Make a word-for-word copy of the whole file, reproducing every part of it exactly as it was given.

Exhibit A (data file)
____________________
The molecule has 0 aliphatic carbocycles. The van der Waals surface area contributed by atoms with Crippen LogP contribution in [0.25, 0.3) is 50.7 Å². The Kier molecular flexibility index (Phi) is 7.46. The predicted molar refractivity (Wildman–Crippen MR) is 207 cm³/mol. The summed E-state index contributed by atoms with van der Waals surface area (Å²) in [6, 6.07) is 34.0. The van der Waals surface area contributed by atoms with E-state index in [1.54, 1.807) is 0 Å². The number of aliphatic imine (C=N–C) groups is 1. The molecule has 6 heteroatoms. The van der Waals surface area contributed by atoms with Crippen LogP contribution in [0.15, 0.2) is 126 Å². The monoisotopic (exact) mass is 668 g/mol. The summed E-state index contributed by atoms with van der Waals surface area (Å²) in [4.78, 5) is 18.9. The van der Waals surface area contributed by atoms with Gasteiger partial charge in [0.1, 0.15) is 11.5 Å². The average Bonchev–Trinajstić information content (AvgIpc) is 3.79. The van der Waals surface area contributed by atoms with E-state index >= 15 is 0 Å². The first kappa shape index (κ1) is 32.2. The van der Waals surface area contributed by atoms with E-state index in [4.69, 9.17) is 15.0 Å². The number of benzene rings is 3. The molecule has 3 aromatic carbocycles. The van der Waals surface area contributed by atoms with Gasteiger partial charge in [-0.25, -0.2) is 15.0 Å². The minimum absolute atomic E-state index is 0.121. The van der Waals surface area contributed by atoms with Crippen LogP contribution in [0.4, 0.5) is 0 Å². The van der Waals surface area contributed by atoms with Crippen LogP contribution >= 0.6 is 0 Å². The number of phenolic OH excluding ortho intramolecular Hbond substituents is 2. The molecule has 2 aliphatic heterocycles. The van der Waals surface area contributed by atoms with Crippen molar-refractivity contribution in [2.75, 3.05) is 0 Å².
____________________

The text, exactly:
The molecule has 0 aliphatic carbocycles. The van der Waals surface area contributed by atoms with Crippen LogP contribution in [0.25, 0.3) is 50.7 Å². The Kier molecular flexibility index (Phi) is 7.46. The predicted molar refractivity (Wildman–Crippen MR) is 207 cm³/mol. The summed E-state index contributed by atoms with van der Waals surface area (Å²) in [6, 6.07) is 34.0. The van der Waals surface area contributed by atoms with E-state index in [1.54, 1.807) is 0 Å². The number of aliphatic imine (C=N–C) groups is 1. The molecule has 6 heteroatoms. The van der Waals surface area contributed by atoms with Crippen LogP contribution in [0.15, 0.2) is 126 Å². The monoisotopic (exact) mass is 668 g/mol. The summed E-state index contributed by atoms with van der Waals surface area (Å²) in [4.78, 5) is 18.9. The van der Waals surface area contributed by atoms with Gasteiger partial charge in [0.1, 0.15) is 11.5 Å². The average Bonchev–Trinajstić information content (AvgIpc) is 3.79. The van der Waals surface area contributed by atoms with E-state index >= 15 is 0 Å². The first kappa shape index (κ1) is 32.2. The van der Waals surface area contributed by atoms with E-state index in [4.69, 9.17) is 15.0 Å². The number of benzene rings is 3. The molecule has 3 aromatic carbocycles. The van der Waals surface area contributed by atoms with Gasteiger partial charge in [-0.25, -0.2) is 15.0 Å². The minimum absolute atomic E-state index is 0.121. The van der Waals surface area contributed by atoms with Crippen LogP contribution in [0.4, 0.5) is 0 Å². The van der Waals surface area contributed by atoms with Crippen LogP contribution >= 0.6 is 0 Å². The number of phenolic OH excluding ortho intramolecular Hbond substituents is 2. The molecule has 2 aliphatic heterocycles. The van der Waals surface area contributed by atoms with Crippen molar-refractivity contribution in [2.75, 3.05) is 0 Å².